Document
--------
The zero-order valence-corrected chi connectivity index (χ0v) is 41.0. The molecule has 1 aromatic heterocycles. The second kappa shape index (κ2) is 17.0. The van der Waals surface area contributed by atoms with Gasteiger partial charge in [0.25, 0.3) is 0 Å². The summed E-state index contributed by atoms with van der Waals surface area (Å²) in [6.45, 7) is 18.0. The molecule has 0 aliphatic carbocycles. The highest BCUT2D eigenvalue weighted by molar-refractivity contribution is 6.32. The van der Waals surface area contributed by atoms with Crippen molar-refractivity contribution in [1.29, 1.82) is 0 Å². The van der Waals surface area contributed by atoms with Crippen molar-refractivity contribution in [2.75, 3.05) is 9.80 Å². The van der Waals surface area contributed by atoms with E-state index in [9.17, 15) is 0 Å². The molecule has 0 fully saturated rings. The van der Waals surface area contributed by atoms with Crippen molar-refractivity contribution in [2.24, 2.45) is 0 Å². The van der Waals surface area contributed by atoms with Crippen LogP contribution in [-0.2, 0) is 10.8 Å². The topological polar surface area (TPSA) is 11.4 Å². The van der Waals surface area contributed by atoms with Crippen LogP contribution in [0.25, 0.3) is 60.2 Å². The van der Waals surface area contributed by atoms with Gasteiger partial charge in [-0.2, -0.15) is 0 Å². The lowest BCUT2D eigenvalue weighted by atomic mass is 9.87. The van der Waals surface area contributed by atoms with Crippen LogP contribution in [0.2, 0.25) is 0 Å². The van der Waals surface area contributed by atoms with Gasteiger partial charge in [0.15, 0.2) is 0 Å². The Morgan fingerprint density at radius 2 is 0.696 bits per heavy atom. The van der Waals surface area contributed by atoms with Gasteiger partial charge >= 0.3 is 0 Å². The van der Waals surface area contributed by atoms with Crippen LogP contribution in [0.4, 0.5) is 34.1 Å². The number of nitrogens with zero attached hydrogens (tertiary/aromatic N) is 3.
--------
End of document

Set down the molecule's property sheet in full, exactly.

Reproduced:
The zero-order valence-corrected chi connectivity index (χ0v) is 41.0. The molecule has 1 aromatic heterocycles. The second kappa shape index (κ2) is 17.0. The van der Waals surface area contributed by atoms with Gasteiger partial charge in [0.25, 0.3) is 0 Å². The summed E-state index contributed by atoms with van der Waals surface area (Å²) in [6.45, 7) is 18.0. The molecule has 0 aliphatic carbocycles. The highest BCUT2D eigenvalue weighted by molar-refractivity contribution is 6.32. The van der Waals surface area contributed by atoms with Crippen molar-refractivity contribution in [1.29, 1.82) is 0 Å². The van der Waals surface area contributed by atoms with Crippen molar-refractivity contribution in [2.75, 3.05) is 9.80 Å². The van der Waals surface area contributed by atoms with E-state index in [9.17, 15) is 0 Å². The molecule has 0 fully saturated rings. The van der Waals surface area contributed by atoms with Crippen molar-refractivity contribution in [2.24, 2.45) is 0 Å². The van der Waals surface area contributed by atoms with Crippen LogP contribution in [-0.2, 0) is 10.8 Å². The topological polar surface area (TPSA) is 11.4 Å². The van der Waals surface area contributed by atoms with Crippen LogP contribution in [0.25, 0.3) is 60.2 Å². The van der Waals surface area contributed by atoms with Gasteiger partial charge in [-0.2, -0.15) is 0 Å². The lowest BCUT2D eigenvalue weighted by atomic mass is 9.87. The van der Waals surface area contributed by atoms with Crippen LogP contribution in [0.2, 0.25) is 0 Å². The van der Waals surface area contributed by atoms with Gasteiger partial charge in [0.15, 0.2) is 0 Å². The Morgan fingerprint density at radius 2 is 0.696 bits per heavy atom. The van der Waals surface area contributed by atoms with Gasteiger partial charge >= 0.3 is 0 Å². The van der Waals surface area contributed by atoms with Crippen LogP contribution in [0.4, 0.5) is 34.1 Å². The number of nitrogens with zero attached hydrogens (tertiary/aromatic N) is 3.